This patch effects the following changes to improve our efficiency in this area. Instead of gradually growing our buffers, we use properties to determine the size of the K,V byte buffer and accounting data and allocate it up front. We maintain accounting information for the task as two arrays of ints (rather than separate arrays for each partition), mimicking the existing BufferSorter interface. The first stores offsets into the second, which maintains the k/v offsets and partition information for the keys. This permits us to swap offsets to effect the sort, as is presently implemented in BufferSorter, but without requiring us to wrap them in IntWritables.
kvoffset buffer kvindices buffer
|offset k1,v1 | | partition k1,v1 |
|offset k1,v2 | | k1 offset |
... | v1 offset |
|offset kn,vn | | partition k2,v2 |
| k2 offset |
| v2 offset |
| partition kn,vn |
| kn offset |
| vn offset |
By default, the total size of the accounting space is 5% of io.sort.mb. We build on the work done in
HADOOP-1965, but rather than using 50% of io.sort.mb before a spill, we set a "soft" limit that defaults to 80% of the number of records or 80% of the K,V buffer before starting a spill thread. Note that this limit does not require us to query each partition collector for its memory usage, but can be effected by examining our indices. Rather than permitting the spill thread to "own" references to the buffers, we maintain a set of indices into the offset and k,v byte buffers defining the area of each in which the spill buffer is permitted to work. According to the Java VM spec, we can assume that reading/writing array elements does not require a lock on the array.
We maintain three indices for both the accounting and k,v buffers: start, end, and index. The area between start and end is available to the spill, while the area between end and index (in truth, a marker noting end of the last record written) contains "spillable" data yet to be written to disk. If the soft limit is reached- or if one attempts a write into the buffer that is too large to accommodate without a spill- then the task thread sets the end index to the last record marker and triggers a spill. While the spill is running, the area between the start and end indices is unavailable for writing from collect(K,V) and the task thread will block until the spill has completed if the index marker hits the start marker.
Buffer indices uring a spill:
___________ ___________ ___________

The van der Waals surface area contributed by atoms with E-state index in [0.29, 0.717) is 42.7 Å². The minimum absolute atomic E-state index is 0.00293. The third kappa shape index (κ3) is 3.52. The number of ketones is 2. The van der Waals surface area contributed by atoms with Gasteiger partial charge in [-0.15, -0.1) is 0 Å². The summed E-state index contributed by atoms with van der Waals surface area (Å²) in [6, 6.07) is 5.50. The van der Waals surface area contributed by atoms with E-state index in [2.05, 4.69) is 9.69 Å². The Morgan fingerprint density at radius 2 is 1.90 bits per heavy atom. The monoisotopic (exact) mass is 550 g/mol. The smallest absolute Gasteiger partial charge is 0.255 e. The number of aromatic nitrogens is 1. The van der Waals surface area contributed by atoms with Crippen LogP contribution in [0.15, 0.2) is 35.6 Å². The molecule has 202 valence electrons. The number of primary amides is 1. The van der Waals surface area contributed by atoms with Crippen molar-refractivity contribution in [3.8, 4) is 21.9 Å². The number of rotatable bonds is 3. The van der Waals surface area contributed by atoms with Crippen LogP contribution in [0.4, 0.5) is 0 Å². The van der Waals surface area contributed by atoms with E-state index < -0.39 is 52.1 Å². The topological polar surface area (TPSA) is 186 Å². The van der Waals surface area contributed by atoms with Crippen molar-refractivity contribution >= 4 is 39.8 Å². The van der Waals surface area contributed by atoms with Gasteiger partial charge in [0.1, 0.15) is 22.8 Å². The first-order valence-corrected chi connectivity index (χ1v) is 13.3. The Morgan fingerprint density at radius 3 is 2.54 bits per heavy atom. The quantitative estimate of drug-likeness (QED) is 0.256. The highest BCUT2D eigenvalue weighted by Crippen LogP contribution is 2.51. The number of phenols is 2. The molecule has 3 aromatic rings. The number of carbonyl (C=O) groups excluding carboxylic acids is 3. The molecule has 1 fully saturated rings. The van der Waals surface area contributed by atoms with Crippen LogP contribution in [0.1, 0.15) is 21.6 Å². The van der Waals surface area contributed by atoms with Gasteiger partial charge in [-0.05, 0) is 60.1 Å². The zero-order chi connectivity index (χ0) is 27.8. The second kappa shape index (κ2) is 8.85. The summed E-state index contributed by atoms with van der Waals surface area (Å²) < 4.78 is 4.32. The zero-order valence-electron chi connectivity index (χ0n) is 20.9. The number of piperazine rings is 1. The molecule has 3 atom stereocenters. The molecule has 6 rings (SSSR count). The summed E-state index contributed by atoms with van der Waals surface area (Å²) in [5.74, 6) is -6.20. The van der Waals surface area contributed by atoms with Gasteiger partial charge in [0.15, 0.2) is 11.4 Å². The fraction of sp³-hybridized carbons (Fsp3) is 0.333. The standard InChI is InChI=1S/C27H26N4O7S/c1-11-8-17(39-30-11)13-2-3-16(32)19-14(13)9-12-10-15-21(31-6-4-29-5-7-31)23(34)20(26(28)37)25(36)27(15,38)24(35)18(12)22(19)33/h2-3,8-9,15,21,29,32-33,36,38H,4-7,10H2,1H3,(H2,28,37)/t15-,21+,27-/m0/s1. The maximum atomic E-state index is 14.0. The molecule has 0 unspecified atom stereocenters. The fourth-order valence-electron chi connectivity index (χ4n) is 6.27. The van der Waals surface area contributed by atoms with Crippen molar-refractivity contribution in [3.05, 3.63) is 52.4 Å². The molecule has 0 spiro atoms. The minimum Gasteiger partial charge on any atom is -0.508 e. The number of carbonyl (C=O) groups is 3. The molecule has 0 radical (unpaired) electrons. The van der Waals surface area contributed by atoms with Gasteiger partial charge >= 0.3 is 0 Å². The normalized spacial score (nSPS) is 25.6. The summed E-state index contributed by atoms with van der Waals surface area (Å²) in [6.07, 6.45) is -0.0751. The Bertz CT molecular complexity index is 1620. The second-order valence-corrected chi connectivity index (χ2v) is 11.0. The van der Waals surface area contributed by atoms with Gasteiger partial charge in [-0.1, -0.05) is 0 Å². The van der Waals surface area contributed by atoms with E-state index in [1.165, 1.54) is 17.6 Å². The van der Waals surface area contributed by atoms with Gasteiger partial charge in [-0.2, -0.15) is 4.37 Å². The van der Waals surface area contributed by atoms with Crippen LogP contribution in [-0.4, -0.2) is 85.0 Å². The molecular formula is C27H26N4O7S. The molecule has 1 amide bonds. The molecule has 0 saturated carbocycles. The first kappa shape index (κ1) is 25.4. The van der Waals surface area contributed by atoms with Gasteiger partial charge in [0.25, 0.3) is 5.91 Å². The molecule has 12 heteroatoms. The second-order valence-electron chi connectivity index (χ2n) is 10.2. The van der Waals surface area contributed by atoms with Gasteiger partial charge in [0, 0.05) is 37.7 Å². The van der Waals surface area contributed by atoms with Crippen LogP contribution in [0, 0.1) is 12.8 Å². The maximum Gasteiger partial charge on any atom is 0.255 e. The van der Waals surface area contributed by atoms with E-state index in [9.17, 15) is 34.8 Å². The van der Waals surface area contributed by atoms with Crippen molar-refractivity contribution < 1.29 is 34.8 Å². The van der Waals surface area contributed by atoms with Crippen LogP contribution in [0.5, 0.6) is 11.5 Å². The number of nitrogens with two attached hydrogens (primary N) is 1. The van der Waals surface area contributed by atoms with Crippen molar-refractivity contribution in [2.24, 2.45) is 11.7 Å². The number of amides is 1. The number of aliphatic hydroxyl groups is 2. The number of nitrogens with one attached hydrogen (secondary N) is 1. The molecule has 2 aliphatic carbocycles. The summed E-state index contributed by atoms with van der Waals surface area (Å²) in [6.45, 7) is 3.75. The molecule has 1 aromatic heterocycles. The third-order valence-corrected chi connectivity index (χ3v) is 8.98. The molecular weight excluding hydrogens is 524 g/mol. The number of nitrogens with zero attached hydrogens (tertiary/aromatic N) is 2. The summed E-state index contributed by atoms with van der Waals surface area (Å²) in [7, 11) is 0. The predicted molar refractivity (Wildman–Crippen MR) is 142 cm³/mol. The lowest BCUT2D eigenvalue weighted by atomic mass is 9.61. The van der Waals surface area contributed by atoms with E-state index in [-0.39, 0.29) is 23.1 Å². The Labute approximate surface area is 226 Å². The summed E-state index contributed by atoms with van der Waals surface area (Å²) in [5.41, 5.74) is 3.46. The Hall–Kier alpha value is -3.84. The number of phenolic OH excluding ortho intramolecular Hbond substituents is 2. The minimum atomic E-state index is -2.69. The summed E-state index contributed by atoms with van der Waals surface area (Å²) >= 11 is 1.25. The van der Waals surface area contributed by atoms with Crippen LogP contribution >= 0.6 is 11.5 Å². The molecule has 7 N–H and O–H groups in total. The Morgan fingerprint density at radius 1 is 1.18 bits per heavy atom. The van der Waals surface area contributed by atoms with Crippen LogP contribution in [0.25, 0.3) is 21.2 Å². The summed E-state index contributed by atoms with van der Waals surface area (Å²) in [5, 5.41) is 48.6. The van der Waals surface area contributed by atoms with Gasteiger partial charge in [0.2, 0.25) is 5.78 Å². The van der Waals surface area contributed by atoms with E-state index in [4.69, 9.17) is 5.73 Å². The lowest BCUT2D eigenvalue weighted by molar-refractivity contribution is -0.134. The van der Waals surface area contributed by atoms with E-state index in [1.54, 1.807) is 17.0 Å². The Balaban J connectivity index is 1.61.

|___________| |___________| |___________|
^ ^ ^ ^ ^ ^ ^ ^ ^ ^ ^ ^
s e i v i s e v e i s v
It is worth mentioning that each key must be contiguous to be used with a RawComparator, but values can wrap around the end of the buffer. This requires us to note the "voided" space in the buffer that contains no data. When the spill completes, it sets the start marker to the end marker, making that space available for writing. Note that it must also reset the void marker to the buffer size if the spill wraps around the end of the buffer (the rightmost case in the preceding figure). The "voided" marker is owned by whichever thread needs to manipulate it, so we require no special locking for it.
When we sort, we sort all spill data by partition instead of creating a separate collector for each partition. Further, we can use appendRaw (as was suggested in
HADOOP-1609) to write our serialized data directly from the k,v buffer to our spill file writer instead of deserializing each prior to the write. Note that for record-compressed data (when not using a combiner), this permits us to store compressed values in our k,v buffer.
The attached patch is a work in progress, and is known to suffer from the following deficiencies:
- Very large keys and values (with a comparably small io.sort.mb) present a difficult problem for a statically allocated collection buffer. If a series of writes to an empty collection exceed the space allocated to the k,v byte buffer (e.g. a 100MB k,v byte buffer and a Writable that attempts 2 51MB write(byte,int,int) calls), the current patch will loop forever. This will also happen for separate writes. The current patch only spills when the soft limit is reached.
- Handling of compression is inelegantly implemented. Again, this is a work in progress and will be cleaned up.
- The spill thread is created each time it is invoked, but it need not be.
- The code managing the contiguous key property is not as efficient as it could be.
- The implementation of QuickSort could be improved (re: Sedgewick) to handle the case where keys are equal to the pivot, probably a fairly common case.